The Battle Surrendered Part Two Storyteller SilverLoom
The eerie light was gone. The shadow creatures were gone. I was completely alone in a dark, damp prison. The only light in the place filtered in from a crack far above me. Someone had chained my ankles and wrists to the stone floor of the dungeon. I had a vague memory of the creatures telling me to chain myself up.
Now I realized just how dumb I had been to follow the shadow creatures. “Hello?” I called. No answer except for the constant dripping of water from a corner of my prison. “Hey! Let me go! Get me out of here!” I yelled. Was it my imagination, or did I hear malicious laughter coming from the darker parts of the dungeon?
My heart pounded with fear. I had never thought something like this could happen to me. This sort of thing only happened to people in books. It wasn’t supposed to happen in real life.
A scream welled up inside of me and I let it go, along with a torrent of tears. The worst part of it was that I knew I had put myself in this place; that I hadn’t fought hard enough.
I curled up on the cold stone floor and sobbed. Then I called for the only One who could hear me. “God, please… please help me! I don’t know where I am! I shouldn’t have given in. Please! Help me!”
As my tears fell afresh, the light from the crack in the wall suddenly disappeared. I stopped mid-sob and froze. I even held my breath.
A voice reverberated off the solid walls of my prison. “Hello, down there!”
I looked up at the crack. The face of a man stared back at me, his head almost completely covering the crack. He had the widest smile I had ever seen. “Not the most comfortable place to live, I’d say,” he remarked in a friendly manner.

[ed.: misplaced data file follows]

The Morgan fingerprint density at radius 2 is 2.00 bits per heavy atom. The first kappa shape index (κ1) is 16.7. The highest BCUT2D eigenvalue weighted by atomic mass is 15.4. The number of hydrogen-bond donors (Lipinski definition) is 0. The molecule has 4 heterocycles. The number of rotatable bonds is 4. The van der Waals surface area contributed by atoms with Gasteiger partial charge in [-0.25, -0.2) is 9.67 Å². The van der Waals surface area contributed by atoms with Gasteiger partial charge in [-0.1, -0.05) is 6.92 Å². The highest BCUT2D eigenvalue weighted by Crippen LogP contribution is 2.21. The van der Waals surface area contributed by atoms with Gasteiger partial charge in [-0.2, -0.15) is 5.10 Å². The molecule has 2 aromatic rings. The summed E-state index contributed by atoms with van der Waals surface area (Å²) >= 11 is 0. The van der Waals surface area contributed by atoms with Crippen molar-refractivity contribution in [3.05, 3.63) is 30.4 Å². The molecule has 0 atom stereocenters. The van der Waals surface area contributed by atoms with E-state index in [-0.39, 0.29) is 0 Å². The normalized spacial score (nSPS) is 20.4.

I wiped my teary eyes with my pajama sleeve. “Can… can you get me out?” I stammered. I felt reluctant to trust this guy, afraid this was another trap.
His smile grew even larger. “That’s what I came here to do; to help you out." His face drew back from the hole as he stood.
I waited while he hacked away at the stone, making the crack large enough for him to crawl through. It was a few minutes before I realized that he was using his sword to send the bricks of my prison tumbling down. That was one strong blade.
Finally, he secured a rope outside the dungeon and used it to climb down through the gap he had made. He looked like a prince out of a fairy tale; dressed from head to toe in white stitched with gold thread, a voluminous cape thrown over his shoulders.
When he stood in front of me, I lifted my shackled wrists up and said wistfully, “I’m chained. I don’t know where the key is.”